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JAMES HENRY GREATHEAD (1844–1896)

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Originally appearing in Volume V12, Page 399 of the 1911 Encyclopedia Britannica.
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JAMES HENRY GREATHEAD (1844–1896), British engineer, was born at Grahamstown, Cape Colony, on the 6th of August 1844. He migrated to England in 1859, and in 1864 was a pupil of P. W. Barlow, from whom he became acquainted with the shield system of tunnelling with which his name is especially associated. Barlow, indeed, had a strong belief in the shield, and was the author of a scheme for facilitating the traffic of London by the construction of underground railways running in cast-iron tubes constructed by its aid. To show what the method could do, it was resolved to make a subway under the Thames near the Tower, but the troubles encountered by Sir M. I. Brunel in the Thames Tunnel, where also a shield was employed, made engineers hesitate to undertake the subway, even though it was of very much smaller dimensions (6 ft. 7 in. 1 Great Falls was a pioneer among the cities of the state in the development of a park system. When the city was first settled its site was a " barren tract of sand, thinly covered with buffalo-grass and patches of sage brush." The first settler, Paris Gibson, of Minneapolis, began the planting of trees, which, though not indigenous, grew well. The city's sidewalks are bordered by strips of lawn, in which there is a row of trees, and the city maintains a large nursery where trees are grown for this purpose. A general state law (1901) placing the parking of cities on a sound financial basis is due very largely to the impulse furnished by Great Falls. See an article, " Great Falls, the Pioneer Park City of Montana," by C. H. Forbes-Lindsay, in the Craftsman for November 1908. internal diameter) than the tunnel. At this juncture Greathead came forward and offered to take up the contract; and he successfully carried it through in 1869 without finding any necessity to resort to the use of compressed air, which Barlow in 1867 had suggested might be employed in water-bearing strata. After this he began to practise on his own account, and mainly divided his time between railway construction and taking out patents for improvements in his shield, and for other inventions such as the " Ejector " fire-hydrant. Early in the 'eighties he began to work in conjunction with a company whose aim was to introduce into London from America the Hallidie system of cable traction, and in 1884 an act of Parliament was obtained authorizing what is now the City & South London Railway-a tube-railway to be worked by cables. This was begun in 1886, and the tunnels were driven by means of the Greathead shield, compressed air being used at those points where water-bearing gravel was encountered. During the progress of the works electrical traction became so far developed as to be superior to cables; the idea of using the latter was therefore abandoned, and when the railway was opened in 1890 it was as an electrical one. Greathead was engaged in two-other important under-ground lines in London-the Waterloo & City and the Central London. He lived to see the tunnels of the former completed under the Thames, but the latter was scarcely begun at the time of his death, which happened at Streatham, in the south of London, on the 21st of October 1896.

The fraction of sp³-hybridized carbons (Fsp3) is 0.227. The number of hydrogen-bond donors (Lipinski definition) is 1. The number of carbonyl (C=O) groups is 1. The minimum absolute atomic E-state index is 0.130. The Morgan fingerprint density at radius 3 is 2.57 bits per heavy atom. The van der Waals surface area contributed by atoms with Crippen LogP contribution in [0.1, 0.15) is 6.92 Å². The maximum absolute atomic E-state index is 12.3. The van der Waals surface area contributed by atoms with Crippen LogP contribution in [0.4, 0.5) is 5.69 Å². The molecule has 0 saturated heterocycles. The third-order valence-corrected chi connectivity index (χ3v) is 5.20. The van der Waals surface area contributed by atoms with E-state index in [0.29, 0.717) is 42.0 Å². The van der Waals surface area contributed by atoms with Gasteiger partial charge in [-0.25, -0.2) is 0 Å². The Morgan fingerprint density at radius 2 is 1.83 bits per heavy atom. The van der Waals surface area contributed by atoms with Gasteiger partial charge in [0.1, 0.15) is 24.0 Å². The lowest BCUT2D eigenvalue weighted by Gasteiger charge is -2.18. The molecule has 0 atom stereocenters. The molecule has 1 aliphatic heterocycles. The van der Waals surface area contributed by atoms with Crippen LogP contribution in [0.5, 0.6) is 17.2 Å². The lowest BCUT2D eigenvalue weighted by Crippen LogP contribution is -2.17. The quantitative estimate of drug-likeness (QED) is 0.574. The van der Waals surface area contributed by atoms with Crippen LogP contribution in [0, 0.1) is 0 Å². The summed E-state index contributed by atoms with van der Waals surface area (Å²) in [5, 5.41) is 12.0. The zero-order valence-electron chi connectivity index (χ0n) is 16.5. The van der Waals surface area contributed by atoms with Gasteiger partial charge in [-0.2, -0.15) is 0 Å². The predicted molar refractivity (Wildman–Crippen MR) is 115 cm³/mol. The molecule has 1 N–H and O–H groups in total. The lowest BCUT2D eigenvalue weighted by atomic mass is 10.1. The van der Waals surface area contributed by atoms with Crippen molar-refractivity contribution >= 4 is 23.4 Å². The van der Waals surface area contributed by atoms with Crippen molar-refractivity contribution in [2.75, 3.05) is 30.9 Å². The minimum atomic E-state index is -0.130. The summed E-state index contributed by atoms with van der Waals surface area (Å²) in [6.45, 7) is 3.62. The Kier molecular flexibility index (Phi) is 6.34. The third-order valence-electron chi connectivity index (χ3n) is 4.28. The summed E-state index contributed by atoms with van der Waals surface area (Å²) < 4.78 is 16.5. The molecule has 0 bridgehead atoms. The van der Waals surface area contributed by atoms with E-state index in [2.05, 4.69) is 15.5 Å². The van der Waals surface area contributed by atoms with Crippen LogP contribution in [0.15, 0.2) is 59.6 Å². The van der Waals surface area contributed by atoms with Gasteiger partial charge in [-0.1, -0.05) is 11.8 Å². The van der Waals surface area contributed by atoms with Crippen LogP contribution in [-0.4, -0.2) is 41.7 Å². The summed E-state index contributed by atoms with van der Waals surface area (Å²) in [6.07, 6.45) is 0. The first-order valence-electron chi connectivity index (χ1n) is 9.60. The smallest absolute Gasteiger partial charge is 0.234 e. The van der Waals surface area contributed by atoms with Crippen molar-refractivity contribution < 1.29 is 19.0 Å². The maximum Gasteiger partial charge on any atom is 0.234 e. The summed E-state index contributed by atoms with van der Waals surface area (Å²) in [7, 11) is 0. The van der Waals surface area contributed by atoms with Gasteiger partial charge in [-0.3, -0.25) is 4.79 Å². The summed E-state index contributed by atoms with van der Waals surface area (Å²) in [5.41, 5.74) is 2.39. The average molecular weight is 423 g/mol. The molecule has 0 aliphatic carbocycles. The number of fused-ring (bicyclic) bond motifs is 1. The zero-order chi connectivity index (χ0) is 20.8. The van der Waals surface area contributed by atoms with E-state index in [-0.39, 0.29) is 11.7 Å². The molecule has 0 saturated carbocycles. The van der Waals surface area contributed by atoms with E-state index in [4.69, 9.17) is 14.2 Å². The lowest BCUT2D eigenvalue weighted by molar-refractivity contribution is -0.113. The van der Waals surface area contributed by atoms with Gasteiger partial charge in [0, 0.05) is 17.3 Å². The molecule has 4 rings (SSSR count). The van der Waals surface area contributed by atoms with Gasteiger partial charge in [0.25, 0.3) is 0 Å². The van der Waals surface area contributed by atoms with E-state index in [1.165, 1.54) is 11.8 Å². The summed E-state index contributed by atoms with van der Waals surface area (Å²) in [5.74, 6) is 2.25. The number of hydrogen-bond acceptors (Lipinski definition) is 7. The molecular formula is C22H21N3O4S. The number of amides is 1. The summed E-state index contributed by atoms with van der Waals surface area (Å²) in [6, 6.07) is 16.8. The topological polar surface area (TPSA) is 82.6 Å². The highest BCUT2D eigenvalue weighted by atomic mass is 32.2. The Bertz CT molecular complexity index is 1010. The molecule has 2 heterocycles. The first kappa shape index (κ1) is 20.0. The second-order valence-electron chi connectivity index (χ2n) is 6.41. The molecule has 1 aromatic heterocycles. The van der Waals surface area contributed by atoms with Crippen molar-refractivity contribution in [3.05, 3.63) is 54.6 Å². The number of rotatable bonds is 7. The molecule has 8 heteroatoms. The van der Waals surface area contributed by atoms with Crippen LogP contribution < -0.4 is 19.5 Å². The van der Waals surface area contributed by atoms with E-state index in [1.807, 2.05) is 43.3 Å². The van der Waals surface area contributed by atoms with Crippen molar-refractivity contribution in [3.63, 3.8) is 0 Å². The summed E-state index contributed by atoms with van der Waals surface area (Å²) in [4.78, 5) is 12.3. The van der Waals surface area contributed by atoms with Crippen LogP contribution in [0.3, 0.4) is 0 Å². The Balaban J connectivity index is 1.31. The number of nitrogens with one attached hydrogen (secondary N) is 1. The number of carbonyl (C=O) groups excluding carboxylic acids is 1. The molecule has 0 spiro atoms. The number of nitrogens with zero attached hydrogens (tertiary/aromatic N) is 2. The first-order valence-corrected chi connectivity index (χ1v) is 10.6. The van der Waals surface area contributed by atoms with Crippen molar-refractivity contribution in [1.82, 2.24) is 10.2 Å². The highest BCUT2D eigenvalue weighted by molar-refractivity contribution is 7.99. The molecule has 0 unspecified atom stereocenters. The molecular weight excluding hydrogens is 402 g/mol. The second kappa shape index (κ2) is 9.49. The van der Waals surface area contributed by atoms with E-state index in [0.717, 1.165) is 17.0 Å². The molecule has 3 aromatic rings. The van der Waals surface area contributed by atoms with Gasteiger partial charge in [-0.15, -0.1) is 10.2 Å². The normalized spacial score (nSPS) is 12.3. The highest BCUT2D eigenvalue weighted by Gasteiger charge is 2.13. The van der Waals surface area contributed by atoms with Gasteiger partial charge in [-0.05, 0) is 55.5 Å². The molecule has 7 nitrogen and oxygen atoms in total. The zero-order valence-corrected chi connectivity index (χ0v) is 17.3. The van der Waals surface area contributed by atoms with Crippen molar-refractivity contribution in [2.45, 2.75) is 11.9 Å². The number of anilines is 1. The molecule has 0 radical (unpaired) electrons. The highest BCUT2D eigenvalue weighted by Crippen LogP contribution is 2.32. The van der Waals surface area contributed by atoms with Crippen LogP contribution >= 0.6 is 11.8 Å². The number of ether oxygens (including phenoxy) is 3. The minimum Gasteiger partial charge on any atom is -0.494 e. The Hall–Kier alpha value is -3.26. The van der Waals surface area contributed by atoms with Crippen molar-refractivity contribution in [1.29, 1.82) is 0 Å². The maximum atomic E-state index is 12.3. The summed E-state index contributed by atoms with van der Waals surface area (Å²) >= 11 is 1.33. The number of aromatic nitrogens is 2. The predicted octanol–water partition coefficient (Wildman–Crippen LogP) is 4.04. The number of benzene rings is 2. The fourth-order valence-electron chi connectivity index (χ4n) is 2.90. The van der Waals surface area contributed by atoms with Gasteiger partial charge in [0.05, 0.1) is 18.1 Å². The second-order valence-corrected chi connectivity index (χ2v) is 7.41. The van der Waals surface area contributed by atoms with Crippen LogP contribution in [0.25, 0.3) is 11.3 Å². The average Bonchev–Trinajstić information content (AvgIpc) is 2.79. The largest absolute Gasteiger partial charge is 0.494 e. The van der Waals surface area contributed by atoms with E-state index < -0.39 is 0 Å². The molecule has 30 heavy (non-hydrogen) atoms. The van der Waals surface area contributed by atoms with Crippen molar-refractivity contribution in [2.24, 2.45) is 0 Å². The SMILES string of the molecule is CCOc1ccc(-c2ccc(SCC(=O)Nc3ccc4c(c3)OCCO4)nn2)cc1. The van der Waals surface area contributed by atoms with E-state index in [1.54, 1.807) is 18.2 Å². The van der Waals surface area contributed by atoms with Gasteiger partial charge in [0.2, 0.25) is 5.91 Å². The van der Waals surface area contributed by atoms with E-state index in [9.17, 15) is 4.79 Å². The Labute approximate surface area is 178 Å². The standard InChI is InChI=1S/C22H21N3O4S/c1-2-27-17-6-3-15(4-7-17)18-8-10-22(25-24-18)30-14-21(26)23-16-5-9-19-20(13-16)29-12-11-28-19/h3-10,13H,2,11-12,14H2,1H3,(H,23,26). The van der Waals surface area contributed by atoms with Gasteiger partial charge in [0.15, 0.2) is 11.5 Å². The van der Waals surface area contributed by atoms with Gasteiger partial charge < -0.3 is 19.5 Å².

End of Article: JAMES HENRY GREATHEAD (1844–1896)
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